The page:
Microsoft All-in-One Media Keyboard review

A few days back, Microsoft announced a new media keyboard designed for the living room. Because of this, it's built a bit differently than a keyboard that you would typically place on a desk, as this piece of hardware is designed for your lap.

The media keyboard rings up the register at $39.95 and is comprised of all plastic, as the keyboard is designed to be durable. In a briefing we had at BUILD 2014 about the device, Microsoft said it was built to withstand the demands of the living room, which includes kids, pets and spills. Knowing this, the design is exactly what you would expect for a device that should be able to stand up to a toddler's terror or a spilled glass of wine. 

Across the top of the device are media keys you have come to expect on Microsoft devices such as media controls, Windows 8 action buttons, and three customizable media hotkeys. On the left side of the device is a mouse button and volume controls.

What separates this keyboard from other devices is that the right side of the peripheral features a built-in trackpad. This is a key feature, as it takes your media setup in your living room and reduces it to one peripheral; no longer do you have to go looking for a mouse. 

In use, the device fits its niche quite well. While the keys are a bit spongy and the plastic housing leave some room for improvements, for a keyboard designed to be hooked up to a media PC or even your Xbox One, it works well. One caveat with the Xbox setup is that the trackpad will not work with the Xbox One, which is a bit of a downer, but it's a feature Microsoft could likely easily enable in the near future.

One thing that I do love about Microsoft peripherals – and this keyboard is no exception – is that they always have batteries included. Additionally, this keyboard uses a USB dongle to connect to your intended device. While we would love to see a Bluetooth option as well, USB seems to make the most sense as it is more universal than Bluetooth, especially in home theater setups. 

On the back of the device are five rubber feet that help keep it planted on hard surfaces. While the keyboard can be used with a traditional PC, we would shy against that – on a desk, it's not the most comfortable keyboard I've used. But, put the device on your lap, and it feels right at home.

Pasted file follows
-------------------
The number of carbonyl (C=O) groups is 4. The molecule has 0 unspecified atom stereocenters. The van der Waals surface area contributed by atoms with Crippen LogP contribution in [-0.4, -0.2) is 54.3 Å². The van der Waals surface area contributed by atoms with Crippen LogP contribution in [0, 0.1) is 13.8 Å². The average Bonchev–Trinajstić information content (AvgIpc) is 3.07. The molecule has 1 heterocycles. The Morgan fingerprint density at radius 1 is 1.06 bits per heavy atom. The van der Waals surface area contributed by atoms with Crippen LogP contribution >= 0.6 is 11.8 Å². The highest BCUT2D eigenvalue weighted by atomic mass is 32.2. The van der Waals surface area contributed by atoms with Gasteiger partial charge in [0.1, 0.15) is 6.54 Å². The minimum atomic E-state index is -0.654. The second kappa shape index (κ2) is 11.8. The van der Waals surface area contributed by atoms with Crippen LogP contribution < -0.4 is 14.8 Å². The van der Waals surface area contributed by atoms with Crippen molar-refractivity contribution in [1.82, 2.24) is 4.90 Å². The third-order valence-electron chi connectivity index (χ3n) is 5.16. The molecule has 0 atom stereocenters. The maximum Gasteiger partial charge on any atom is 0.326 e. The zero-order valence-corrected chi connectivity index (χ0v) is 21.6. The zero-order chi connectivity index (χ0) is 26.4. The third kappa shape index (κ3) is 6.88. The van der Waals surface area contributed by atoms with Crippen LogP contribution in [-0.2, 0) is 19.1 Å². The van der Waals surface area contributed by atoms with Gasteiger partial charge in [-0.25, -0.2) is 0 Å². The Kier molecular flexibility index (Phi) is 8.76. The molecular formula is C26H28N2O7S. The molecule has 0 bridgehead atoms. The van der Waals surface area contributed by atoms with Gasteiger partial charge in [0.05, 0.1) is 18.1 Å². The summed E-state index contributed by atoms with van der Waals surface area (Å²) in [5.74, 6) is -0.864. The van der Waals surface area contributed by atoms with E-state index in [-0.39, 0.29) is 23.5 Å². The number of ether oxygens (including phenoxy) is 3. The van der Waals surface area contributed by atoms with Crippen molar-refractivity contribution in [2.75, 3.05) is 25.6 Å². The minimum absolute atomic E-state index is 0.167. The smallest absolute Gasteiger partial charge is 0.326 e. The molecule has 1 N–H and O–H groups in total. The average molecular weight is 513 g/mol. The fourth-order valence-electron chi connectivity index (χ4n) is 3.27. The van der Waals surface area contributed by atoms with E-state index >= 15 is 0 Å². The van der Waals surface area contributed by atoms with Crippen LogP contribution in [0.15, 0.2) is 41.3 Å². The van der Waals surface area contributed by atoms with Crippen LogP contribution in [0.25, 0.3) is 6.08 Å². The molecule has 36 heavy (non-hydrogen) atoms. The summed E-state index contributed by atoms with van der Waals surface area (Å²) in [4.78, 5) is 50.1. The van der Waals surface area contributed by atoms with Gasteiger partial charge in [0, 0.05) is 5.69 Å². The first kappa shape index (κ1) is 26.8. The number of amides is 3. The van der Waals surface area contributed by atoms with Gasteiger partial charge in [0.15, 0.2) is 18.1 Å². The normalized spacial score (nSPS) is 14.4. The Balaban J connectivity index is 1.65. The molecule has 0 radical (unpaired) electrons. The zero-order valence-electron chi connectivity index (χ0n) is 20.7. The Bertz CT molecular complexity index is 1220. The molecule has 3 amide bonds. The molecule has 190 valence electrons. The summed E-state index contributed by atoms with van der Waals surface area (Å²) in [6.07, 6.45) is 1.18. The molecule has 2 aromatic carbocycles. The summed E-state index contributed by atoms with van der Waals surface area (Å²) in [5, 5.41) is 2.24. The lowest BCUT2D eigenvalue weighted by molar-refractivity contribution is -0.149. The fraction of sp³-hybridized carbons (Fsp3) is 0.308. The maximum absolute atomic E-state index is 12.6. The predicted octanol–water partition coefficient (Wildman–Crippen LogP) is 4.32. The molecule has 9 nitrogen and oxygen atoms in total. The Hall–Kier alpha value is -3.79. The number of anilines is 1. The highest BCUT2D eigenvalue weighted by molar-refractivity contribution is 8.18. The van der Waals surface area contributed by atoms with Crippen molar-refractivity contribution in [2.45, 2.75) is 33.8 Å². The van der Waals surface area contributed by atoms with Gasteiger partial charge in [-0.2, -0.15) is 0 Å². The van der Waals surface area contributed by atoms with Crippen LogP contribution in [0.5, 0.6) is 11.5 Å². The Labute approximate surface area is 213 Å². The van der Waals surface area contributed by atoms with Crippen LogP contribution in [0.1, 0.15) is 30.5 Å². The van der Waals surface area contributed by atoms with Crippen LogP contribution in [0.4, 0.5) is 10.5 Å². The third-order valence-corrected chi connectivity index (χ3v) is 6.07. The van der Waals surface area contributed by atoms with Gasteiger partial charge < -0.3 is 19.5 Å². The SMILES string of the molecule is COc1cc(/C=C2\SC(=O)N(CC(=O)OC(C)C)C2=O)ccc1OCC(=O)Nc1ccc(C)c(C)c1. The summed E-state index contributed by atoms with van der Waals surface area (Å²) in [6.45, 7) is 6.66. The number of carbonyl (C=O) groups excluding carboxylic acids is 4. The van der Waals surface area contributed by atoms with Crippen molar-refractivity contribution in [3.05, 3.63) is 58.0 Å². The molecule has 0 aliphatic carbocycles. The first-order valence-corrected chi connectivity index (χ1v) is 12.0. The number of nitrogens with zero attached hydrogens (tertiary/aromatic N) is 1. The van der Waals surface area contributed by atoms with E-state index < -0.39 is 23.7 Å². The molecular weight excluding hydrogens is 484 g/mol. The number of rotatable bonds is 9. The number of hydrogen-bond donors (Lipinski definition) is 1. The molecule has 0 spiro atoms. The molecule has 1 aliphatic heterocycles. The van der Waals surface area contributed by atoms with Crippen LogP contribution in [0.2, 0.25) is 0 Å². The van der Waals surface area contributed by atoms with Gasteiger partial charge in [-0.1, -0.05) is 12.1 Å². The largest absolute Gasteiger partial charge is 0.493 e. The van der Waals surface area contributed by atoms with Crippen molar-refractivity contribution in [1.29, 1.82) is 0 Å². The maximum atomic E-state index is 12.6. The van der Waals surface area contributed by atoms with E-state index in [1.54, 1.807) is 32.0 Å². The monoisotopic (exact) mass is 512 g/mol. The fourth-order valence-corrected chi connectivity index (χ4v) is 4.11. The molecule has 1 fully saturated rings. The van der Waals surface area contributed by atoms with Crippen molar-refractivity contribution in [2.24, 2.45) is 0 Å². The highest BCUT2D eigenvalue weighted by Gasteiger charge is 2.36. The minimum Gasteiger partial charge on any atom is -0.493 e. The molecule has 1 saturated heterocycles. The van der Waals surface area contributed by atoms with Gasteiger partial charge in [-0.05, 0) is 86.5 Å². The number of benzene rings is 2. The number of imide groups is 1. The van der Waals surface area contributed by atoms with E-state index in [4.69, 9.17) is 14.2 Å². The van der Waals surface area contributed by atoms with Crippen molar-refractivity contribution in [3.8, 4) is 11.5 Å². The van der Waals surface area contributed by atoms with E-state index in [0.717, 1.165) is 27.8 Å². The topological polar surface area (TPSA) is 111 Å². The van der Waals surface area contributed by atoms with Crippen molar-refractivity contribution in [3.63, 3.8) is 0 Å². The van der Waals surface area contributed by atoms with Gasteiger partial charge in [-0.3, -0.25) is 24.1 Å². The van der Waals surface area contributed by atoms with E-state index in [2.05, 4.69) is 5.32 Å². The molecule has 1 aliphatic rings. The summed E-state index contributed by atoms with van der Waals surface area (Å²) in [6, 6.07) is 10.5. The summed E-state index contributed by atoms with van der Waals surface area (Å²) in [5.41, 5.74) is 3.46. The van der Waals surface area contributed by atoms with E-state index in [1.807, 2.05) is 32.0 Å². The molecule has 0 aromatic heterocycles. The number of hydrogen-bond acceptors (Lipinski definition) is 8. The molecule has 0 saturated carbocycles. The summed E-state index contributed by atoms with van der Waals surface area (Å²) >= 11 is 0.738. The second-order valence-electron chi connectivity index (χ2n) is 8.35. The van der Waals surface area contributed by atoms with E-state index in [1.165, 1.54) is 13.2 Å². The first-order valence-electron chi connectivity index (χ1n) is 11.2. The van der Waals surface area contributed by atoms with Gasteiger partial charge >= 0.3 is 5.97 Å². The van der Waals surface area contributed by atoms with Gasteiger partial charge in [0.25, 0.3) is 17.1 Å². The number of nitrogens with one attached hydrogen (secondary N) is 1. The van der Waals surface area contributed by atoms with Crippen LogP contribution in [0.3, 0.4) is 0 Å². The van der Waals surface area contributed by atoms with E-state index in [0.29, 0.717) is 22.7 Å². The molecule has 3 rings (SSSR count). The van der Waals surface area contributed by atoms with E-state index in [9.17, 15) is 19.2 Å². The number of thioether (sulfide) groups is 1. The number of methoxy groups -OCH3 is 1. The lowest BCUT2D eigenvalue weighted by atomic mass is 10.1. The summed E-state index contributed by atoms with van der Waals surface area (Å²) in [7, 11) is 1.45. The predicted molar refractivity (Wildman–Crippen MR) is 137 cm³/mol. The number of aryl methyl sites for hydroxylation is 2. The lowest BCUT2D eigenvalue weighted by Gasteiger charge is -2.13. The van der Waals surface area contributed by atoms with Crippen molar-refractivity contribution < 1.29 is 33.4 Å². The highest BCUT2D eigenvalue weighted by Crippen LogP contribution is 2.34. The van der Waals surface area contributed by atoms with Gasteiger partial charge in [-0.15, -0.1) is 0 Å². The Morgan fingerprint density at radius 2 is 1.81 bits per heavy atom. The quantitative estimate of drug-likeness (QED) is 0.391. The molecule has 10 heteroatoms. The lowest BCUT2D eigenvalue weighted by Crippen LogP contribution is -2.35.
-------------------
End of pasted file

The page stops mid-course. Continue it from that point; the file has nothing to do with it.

The trackpad supports gestures like swiping, scrolling and, of course, pinch-to-zoom. In use, the trackpad is about the same size, if not slightly larger, as a trackpad on a 13-inch notebook and it had no issues picking up our gestures. The trackpad also has left and right click areas as well and the engagement of these buttons feels confident. The volume up/down keys on the far left side are quite stiff; it feels like the pivot point for the rocker is too large and you have to hit the edge of the buttons to get them to engage but this is a small quibble.

One thing to keep and mind – where it's obvious that this is a media keyboard and not a power-user keyboard – is that there is no print screen, end or scroll lock keys. Not a big deal, but something you should be aware of if you are going to buy this peripheral for anything other than a media setup.

For just $39.95 from the Microsoft Store, this media keyboard is a great buy for the price. As long as you need a media keyboard and not a replacement for your desktop, I highly recommend it. The price is right in line with the build quality and feature set, and even though it's not perfect for all scenarios, as a media keyboard, this one gets it right.


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